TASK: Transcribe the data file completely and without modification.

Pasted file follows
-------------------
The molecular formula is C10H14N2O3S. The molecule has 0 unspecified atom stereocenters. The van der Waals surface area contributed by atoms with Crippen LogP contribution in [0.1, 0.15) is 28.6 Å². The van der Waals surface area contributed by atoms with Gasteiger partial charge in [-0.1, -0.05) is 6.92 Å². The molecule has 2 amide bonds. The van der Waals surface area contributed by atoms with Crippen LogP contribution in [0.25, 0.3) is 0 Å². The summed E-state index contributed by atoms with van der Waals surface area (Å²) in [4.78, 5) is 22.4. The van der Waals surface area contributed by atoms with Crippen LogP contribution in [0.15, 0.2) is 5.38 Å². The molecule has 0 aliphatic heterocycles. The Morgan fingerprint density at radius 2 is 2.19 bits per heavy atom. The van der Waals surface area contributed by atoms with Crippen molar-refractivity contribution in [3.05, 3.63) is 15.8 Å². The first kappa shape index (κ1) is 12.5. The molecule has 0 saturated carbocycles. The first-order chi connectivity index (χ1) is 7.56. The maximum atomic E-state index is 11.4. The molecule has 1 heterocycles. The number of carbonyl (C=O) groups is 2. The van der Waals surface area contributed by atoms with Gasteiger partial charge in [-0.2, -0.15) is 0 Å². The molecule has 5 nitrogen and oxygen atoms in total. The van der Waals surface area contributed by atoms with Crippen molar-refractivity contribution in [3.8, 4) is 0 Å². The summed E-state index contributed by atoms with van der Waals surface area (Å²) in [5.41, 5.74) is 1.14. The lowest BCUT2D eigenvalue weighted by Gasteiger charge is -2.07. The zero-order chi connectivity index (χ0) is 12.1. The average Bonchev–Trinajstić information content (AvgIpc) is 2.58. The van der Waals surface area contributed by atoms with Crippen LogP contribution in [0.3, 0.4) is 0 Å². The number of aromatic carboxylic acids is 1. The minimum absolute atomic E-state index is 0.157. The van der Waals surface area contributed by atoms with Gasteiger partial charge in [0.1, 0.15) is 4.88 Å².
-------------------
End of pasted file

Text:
The molecular formula is C10H14N2O3S. The molecule has 0 unspecified atom stereocenters. The van der Waals surface area contributed by atoms with Crippen LogP contribution in [0.1, 0.15) is 28.6 Å². The van der Waals surface area contributed by atoms with Gasteiger partial charge in [-0.1, -0.05) is 6.92 Å². The molecule has 2 amide bonds. The van der Waals surface area contributed by atoms with Crippen LogP contribution in [0.25, 0.3) is 0 Å². The summed E-state index contributed by atoms with van der Waals surface area (Å²) in [4.78, 5) is 22.4. The van der Waals surface area contributed by atoms with Crippen LogP contribution in [0.15, 0.2) is 5.38 Å². The molecule has 0 aliphatic heterocycles. The Morgan fingerprint density at radius 2 is 2.19 bits per heavy atom. The van der Waals surface area contributed by atoms with Crippen molar-refractivity contribution in [3.05, 3.63) is 15.8 Å². The first kappa shape index (κ1) is 12.5. The molecule has 0 saturated carbocycles. The first-order chi connectivity index (χ1) is 7.56. The maximum atomic E-state index is 11.4. The molecule has 1 heterocycles. The number of carbonyl (C=O) groups is 2. The van der Waals surface area contributed by atoms with Gasteiger partial charge in [-0.2, -0.15) is 0 Å². The molecule has 5 nitrogen and oxygen atoms in total. The van der Waals surface area contributed by atoms with Crippen molar-refractivity contribution in [3.8, 4) is 0 Å². The summed E-state index contributed by atoms with van der Waals surface area (Å²) in [5.41, 5.74) is 1.14. The lowest BCUT2D eigenvalue weighted by Gasteiger charge is -2.07. The zero-order chi connectivity index (χ0) is 12.1. The average Bonchev–Trinajstić information content (AvgIpc) is 2.58. The van der Waals surface area contributed by atoms with Crippen LogP contribution in [0.3, 0.4) is 0 Å². The number of aromatic carboxylic acids is 1. The minimum absolute atomic E-state index is 0.157. The van der Waals surface area contributed by atoms with Gasteiger partial charge in [0.1, 0.15) is 4.88 Å².